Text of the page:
Builders of Wooden Railway Cars ... and some of other stuff

Empire Car Works

The Empire Car Works appears to have been started at York, Pennsylvania, following the Civil War. A testimonial to the quality of Excelsior Roofing Paint signed “Empire Car Co.” and datelined York, Pa., Sept. 1, 1879, says in part, “... the Excelsior Roofing Paint was applied to our buildings fourteen years ago, and we are now renewing it for the first time.”

Patented Tank Car ca. 1868

Advertisement from 1870 U.S. Mining Register.

Founders of the company were George Ilgenfritz and Michael Schall. Ilgenfritz had apparently been building railway cars off-and-on since about 1849, possibly at sometime around 1859 in partnership with someone named White. {246}

About 1867 young Arthur King came to work for them and a year later married Ilgenfritz’ daughter Lydia. He soon became foreman of the shop.

On 7 July 1868, Ilgenfritz and Schall obtained a patent on a fish-belly tank car (Pat. No. 79,573). Note that the tank bottom slopes to a point slightly below the frame to ensure full discharge of the cargo and any sediments. The tank sets low on the frame to lower the center of gravity. The frame consists of two pairs of twin I-beams, with the tank set low between the two pairs. Long end decks create a collision barrier protecting the ends of the tank. Patent views of this car are shown below.

Railroad historian John H. White, Jr., says Empire “was a major freight car builder at the time this patent was issued [1868].” {111}

In 1873, the Empire works had two parallel tracks, 260 feet long. Cars were assembled on one track while the other was used to bring in materials and sub-assemblies. Pre-assembled trucks were started down the assembly track. One crew assembled the bolsters, frame and draft gear then moved the car along. The next crew nailed together the car body and roof, then moved the car along. The next crew painted the completed car. This “long track” system, as White calls it, become the dominant assembly method into the twentieth century. {111}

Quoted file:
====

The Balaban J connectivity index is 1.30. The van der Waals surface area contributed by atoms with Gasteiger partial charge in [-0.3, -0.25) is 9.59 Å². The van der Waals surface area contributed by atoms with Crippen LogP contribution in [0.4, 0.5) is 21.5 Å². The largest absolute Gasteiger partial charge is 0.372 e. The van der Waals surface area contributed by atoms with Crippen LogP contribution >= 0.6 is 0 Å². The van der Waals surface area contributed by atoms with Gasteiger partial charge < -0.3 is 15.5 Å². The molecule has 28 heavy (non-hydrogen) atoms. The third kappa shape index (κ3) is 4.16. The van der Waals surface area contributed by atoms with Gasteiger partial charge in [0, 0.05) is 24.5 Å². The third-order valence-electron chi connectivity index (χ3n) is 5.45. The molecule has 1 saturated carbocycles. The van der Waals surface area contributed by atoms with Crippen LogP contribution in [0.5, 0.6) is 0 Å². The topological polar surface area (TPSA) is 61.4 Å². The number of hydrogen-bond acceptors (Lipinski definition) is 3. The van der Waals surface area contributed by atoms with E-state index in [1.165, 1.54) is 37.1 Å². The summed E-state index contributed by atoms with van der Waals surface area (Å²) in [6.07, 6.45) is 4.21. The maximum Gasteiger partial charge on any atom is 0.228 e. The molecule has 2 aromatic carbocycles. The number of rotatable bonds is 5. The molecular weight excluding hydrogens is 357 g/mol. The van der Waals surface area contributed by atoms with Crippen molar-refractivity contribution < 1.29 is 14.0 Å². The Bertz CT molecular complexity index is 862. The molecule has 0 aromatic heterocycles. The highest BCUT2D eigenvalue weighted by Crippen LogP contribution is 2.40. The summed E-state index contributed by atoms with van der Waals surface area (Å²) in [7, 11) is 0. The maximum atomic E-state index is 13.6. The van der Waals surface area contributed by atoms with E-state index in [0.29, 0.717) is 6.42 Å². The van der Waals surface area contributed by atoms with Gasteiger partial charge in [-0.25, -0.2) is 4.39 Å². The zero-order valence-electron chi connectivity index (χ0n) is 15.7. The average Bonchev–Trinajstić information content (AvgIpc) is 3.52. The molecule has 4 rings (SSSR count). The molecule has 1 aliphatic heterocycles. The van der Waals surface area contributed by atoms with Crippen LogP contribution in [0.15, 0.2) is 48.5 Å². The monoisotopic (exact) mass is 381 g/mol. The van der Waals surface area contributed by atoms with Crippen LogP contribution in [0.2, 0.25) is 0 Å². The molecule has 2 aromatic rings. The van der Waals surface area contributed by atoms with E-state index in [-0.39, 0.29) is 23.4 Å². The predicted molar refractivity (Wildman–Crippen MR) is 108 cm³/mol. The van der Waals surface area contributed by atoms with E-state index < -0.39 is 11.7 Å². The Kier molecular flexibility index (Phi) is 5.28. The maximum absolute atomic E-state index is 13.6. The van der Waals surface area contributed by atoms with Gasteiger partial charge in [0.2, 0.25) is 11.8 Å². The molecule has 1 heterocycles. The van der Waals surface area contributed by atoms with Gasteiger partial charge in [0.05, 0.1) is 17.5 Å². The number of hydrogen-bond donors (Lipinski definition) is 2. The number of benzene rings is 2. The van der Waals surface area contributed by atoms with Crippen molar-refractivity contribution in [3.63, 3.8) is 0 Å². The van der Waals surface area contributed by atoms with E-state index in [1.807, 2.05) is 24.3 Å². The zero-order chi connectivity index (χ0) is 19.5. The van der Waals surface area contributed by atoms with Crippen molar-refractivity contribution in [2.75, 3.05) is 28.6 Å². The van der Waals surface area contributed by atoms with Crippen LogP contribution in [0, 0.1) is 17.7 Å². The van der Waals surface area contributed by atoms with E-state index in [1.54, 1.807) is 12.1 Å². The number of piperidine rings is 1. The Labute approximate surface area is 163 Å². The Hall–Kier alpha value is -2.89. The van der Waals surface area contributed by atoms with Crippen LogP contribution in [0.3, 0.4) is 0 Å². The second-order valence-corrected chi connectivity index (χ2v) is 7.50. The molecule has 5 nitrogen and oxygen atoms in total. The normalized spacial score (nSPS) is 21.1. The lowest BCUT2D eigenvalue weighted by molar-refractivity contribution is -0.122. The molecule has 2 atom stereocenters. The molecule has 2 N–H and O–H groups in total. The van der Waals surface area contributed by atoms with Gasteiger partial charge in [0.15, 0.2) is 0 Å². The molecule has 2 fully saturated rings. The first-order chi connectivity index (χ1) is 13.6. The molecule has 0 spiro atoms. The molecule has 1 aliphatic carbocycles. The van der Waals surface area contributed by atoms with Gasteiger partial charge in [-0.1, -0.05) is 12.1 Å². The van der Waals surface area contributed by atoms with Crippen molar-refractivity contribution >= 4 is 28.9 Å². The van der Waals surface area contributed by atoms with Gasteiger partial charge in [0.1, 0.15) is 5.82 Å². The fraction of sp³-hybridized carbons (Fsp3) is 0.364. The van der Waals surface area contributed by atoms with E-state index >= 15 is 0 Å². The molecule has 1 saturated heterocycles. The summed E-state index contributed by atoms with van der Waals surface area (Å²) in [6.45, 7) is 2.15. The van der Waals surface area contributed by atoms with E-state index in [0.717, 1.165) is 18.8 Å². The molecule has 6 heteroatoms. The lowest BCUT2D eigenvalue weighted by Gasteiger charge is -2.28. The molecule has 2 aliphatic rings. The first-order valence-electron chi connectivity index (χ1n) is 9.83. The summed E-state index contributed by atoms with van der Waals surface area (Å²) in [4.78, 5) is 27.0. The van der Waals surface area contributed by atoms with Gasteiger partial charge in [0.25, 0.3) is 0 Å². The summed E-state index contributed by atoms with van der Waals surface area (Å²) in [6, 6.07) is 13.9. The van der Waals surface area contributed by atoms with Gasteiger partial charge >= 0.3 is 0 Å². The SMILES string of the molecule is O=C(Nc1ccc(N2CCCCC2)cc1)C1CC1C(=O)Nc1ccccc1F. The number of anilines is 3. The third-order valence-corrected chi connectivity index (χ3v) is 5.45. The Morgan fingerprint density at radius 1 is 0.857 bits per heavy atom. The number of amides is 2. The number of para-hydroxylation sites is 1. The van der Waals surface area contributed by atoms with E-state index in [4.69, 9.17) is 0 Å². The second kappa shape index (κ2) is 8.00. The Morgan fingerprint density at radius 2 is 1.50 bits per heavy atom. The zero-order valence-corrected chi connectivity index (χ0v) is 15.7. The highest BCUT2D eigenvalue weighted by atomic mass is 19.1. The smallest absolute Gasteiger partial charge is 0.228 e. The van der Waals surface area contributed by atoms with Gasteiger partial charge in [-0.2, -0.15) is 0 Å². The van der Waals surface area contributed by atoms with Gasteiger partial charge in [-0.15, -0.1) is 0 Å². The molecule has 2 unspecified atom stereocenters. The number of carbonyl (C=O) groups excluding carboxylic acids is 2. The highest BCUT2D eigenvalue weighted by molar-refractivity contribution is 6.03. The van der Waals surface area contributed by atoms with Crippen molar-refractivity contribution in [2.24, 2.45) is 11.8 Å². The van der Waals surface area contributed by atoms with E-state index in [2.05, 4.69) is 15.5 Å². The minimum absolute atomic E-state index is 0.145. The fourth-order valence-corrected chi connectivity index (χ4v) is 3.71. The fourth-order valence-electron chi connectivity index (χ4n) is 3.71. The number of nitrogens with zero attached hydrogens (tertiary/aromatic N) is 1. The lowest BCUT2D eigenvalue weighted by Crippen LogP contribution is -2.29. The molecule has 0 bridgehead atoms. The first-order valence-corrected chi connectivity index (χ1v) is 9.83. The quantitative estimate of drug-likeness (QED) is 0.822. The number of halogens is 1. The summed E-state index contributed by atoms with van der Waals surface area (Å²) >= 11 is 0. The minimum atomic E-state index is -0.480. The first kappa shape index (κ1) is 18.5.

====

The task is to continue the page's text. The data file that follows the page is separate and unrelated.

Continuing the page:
It is not certain just how long the Empire works was in business. We have found mention of it as one of the two car builders—Billmeyer & Small being the other—in business at York in 1884. But we have found no mention of it after that. [112] We do know that after 1879, the attentions of Schall and King were turned elsewhere as they resurrected the moribund Middletown Car Works 16 miles north of York at Middletown.

Cast of Characters

George W. Ilgenfritz (1821-1891)

Went to work at age 12. Learned blacksmithing and coach building. Opened up a shop in 1845 to build agricultural machinery. Began building cars a few years later. Thirty year old George W. Ilgenfritz, car builder, is found in the 1850 U.S. Census in York, Pennsylvania, on 2 September 1850, with property of $6,000.

He may have partnered with ____ White, as an article in the Gettysburg newspaper for 6 June 1859 brags about “the beautiful [passenger] car just completed for our railroad by Ilginfritz [sic] & White, machinists and car-builders at York.” [246]

By 1867 he claimed to be building 75-100 freight cars a month. Quit the field temporarily after an argument with Schall. He is not found at York in the 1880 Census. He later re-entered the car business and remained active until ill health force his retirement.

Arthur King (1841-1917) was born in Virginia. His father was the Master Armorer at the Federal Arsenal at Harper’s Ferry. His family moved to Martinsburg, Pennsylvania, where Arthur was apprenticed to a machinist. At the outbreak of the Civil War, he moved to Philadelphia, where he worked as a rifle maker. After the war, about 1867, he moved to York, Pennsylvania, where he went to work in the car works, became a foreman, and in 1868 married Lydia Ilgenfritz, the boss’ daughter. In 1879, he joined with Michael Schall in reopening the Middletown Car Works.

Michael Schall (c1822-1904)

Twenty-eight year old Michael Schall is found in the 1850 census for York, PA as a clerk.

Fifty-two year old Michael Schall, car builder, is found in the 1880 U.S. Census in York, PA.

In 1891, Schall failed because of overspeculation.

09 April 2006

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